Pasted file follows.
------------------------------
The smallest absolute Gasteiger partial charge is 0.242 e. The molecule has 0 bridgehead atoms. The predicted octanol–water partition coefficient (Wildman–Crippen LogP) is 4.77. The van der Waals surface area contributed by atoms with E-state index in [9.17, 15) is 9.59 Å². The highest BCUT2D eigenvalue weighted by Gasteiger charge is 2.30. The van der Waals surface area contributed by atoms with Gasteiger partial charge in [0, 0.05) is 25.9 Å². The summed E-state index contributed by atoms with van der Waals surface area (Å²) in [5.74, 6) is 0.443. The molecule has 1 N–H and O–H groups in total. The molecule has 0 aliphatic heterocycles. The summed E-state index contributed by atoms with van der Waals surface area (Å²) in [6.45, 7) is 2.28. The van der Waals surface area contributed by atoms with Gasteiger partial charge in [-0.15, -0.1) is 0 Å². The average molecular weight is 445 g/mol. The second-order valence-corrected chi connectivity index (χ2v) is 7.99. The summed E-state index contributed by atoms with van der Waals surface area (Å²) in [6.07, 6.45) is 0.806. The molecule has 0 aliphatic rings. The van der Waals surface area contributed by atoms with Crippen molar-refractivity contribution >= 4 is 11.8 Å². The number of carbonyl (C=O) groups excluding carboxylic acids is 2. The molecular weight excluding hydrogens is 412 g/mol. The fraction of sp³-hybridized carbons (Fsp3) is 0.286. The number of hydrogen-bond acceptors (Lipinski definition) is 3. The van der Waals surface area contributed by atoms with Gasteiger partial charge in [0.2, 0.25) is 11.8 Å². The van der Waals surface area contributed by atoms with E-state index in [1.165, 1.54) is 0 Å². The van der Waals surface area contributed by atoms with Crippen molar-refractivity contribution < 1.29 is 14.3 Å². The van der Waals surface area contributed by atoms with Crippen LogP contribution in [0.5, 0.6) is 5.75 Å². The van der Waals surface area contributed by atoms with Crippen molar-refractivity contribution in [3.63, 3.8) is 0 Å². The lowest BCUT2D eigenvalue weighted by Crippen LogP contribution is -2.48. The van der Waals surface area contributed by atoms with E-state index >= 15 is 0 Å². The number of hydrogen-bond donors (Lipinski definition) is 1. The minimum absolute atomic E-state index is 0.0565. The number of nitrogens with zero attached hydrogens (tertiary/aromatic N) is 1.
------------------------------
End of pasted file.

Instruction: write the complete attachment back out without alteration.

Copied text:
The smallest absolute Gasteiger partial charge is 0.242 e. The molecule has 0 bridgehead atoms. The predicted octanol–water partition coefficient (Wildman–Crippen LogP) is 4.77. The van der Waals surface area contributed by atoms with E-state index in [9.17, 15) is 9.59 Å². The highest BCUT2D eigenvalue weighted by Gasteiger charge is 2.30. The van der Waals surface area contributed by atoms with Gasteiger partial charge in [0, 0.05) is 25.9 Å². The summed E-state index contributed by atoms with van der Waals surface area (Å²) in [5.74, 6) is 0.443. The molecule has 1 N–H and O–H groups in total. The molecule has 0 aliphatic heterocycles. The summed E-state index contributed by atoms with van der Waals surface area (Å²) in [6.45, 7) is 2.28. The van der Waals surface area contributed by atoms with Gasteiger partial charge in [-0.15, -0.1) is 0 Å². The average molecular weight is 445 g/mol. The second-order valence-corrected chi connectivity index (χ2v) is 7.99. The summed E-state index contributed by atoms with van der Waals surface area (Å²) in [6.07, 6.45) is 0.806. The molecule has 0 aliphatic rings. The van der Waals surface area contributed by atoms with Crippen molar-refractivity contribution >= 4 is 11.8 Å². The number of carbonyl (C=O) groups excluding carboxylic acids is 2. The molecular weight excluding hydrogens is 412 g/mol. The fraction of sp³-hybridized carbons (Fsp3) is 0.286. The number of hydrogen-bond acceptors (Lipinski definition) is 3. The van der Waals surface area contributed by atoms with Gasteiger partial charge in [0.2, 0.25) is 11.8 Å². The van der Waals surface area contributed by atoms with E-state index in [1.165, 1.54) is 0 Å². The van der Waals surface area contributed by atoms with Crippen molar-refractivity contribution < 1.29 is 14.3 Å². The van der Waals surface area contributed by atoms with Crippen LogP contribution in [0.5, 0.6) is 5.75 Å². The van der Waals surface area contributed by atoms with Crippen molar-refractivity contribution in [3.63, 3.8) is 0 Å². The lowest BCUT2D eigenvalue weighted by Crippen LogP contribution is -2.48. The van der Waals surface area contributed by atoms with E-state index >= 15 is 0 Å². The number of hydrogen-bond donors (Lipinski definition) is 1. The minimum absolute atomic E-state index is 0.0565. The number of nitrogens with zero attached hydrogens (tertiary/aromatic N) is 1.